As manufacturing continues to mature through lean initiatives, ERP and other strategies aimed at improving their focus and delivery, new channels and strategies for finding and delivering value are arising. Three such areas have their own taxing implications, worth noting by manufacturers intent on growing the business profitably.
The first of these of course is ecommerce. Today, the share of U.S. consumers purchasing product direct from the manufacturer has risen to 70%. Customers are enamored of the ease in ordering parts, goods and services online. Manufacturers like the improved margins of forgoing middlemen. But while manufacturing has typically been a tax-exempt endeavor, selling to end-user customers changes that.
There are 45 state and 12,000 taxing jurisdictions in the U.S. Depending on their location and your business nexus, you may have a taxable sale situation when you sell to end customers. In fact, over two dozen states now have “click-through nexus” aimed at capturing sales tax from internet sales and online marketing activities. It’s a bureaucratic thicket requiring careful management.
Going global creates the second taxation challenge. It’s easier than ever to deliver parts and materials to distant, overseas locations. As sales tax experts Avalara note in a recent white paper: “In the US, sales tax is charged at the final point of sale on the full retail value of the product. Under the value-added-tax (VAT) system (used across Europe and other overseas territories), tax is charged at each stage of distribution on the value added between each transaction. So while the end user pays US sales tax, multiple parties involved in the supply, manufacturing, distribution, resales and retail sale of goods are responsible for paying a portion of VAT along the supply chain.”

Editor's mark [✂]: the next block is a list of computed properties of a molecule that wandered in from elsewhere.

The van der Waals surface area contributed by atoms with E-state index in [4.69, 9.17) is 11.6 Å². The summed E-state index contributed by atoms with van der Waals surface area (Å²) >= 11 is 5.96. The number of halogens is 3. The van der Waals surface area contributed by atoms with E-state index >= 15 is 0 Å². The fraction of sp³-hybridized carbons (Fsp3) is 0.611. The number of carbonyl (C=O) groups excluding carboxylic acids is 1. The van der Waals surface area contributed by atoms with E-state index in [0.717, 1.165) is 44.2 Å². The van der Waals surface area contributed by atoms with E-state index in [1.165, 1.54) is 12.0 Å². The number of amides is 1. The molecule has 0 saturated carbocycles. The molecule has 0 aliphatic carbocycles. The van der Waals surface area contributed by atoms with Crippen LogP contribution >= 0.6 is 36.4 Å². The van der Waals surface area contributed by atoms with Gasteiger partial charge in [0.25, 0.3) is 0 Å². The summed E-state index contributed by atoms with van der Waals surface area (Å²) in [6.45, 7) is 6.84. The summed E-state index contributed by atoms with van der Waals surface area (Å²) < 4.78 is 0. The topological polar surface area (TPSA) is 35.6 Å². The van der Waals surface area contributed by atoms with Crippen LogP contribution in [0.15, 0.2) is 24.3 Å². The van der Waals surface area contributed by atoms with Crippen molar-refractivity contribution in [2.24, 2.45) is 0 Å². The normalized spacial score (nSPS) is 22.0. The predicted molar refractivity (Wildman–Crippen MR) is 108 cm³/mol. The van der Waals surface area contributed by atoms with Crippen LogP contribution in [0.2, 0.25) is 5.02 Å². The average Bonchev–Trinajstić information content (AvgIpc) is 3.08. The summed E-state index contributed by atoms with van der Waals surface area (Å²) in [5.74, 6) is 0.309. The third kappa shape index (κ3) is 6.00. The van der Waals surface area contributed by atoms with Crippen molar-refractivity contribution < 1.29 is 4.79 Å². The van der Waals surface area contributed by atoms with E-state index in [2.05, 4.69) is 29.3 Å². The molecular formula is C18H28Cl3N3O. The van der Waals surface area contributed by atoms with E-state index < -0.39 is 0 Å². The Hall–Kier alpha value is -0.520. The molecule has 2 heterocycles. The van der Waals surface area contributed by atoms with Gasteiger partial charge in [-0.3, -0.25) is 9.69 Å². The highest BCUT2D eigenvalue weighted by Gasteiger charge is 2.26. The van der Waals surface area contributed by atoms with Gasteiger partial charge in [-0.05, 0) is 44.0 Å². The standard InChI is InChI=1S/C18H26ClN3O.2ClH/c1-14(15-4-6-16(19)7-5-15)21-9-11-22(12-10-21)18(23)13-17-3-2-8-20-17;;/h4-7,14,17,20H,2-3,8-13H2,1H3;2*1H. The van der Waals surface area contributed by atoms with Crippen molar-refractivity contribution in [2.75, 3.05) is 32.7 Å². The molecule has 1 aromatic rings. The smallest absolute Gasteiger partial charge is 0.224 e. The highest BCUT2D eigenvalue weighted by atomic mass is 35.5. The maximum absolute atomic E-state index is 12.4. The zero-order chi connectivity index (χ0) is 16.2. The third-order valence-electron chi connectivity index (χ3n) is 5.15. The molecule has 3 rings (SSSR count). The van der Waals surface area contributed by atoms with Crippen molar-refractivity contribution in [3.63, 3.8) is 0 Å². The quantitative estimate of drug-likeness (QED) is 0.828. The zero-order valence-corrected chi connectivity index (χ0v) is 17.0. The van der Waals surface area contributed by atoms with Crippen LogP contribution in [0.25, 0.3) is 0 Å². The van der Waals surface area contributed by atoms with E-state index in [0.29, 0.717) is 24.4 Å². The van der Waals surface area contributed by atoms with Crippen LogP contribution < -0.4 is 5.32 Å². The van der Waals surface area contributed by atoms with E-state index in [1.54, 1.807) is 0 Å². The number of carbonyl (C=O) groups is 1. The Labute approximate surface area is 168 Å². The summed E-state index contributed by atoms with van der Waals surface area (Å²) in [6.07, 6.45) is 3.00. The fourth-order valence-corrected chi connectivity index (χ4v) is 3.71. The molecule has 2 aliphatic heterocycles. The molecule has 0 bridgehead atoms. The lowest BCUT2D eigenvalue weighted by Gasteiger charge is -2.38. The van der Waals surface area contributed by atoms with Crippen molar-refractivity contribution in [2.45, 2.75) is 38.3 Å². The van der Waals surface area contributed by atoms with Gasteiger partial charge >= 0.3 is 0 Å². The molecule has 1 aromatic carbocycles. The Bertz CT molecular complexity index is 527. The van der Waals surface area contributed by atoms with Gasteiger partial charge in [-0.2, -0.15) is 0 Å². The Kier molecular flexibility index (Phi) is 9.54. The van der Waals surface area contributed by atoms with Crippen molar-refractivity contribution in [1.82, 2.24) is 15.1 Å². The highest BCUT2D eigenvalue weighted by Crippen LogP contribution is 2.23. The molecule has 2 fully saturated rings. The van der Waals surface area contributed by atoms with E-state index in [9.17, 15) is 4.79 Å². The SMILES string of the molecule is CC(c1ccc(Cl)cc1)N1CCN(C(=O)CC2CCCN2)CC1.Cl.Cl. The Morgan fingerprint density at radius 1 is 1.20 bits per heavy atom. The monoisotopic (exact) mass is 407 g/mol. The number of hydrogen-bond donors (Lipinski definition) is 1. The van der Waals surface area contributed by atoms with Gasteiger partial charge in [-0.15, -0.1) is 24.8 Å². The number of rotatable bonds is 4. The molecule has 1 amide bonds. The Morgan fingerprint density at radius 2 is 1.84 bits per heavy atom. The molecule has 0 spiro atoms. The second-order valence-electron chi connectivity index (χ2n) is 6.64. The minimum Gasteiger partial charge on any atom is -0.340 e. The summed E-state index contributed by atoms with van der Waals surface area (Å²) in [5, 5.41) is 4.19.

Add together the VAT, the GST (Goods & Services Tax) and any special tariffs, the total cost is called “landed cost” and the taxing requirements can once again be daunting. Errors can lead to costly shipping delays, not to mention penalties and added scrutiny. Here again, diligent management is crucial.
Finally, selling more services – an increasing slice of the American economy to be sure – are becoming more essential as customers view the sale of a product often as just the beginning of a relationship. Eighteen states now tax services. The sourcing rules can be tricky and each taxes services differently. Nexus becomes an issue in crossing state lines, and sometimes third-party service people can create nexus. Again, it’s a lot to keep track of.
That’s why Avalara offers its cloud based tax and compliance software to companies across the U.S. If you find the rules affecting you, and daunting as most do, they’re worth talking to. (Full disclosure: we are an Avalara referring partner and would be happy to put you in touch with them.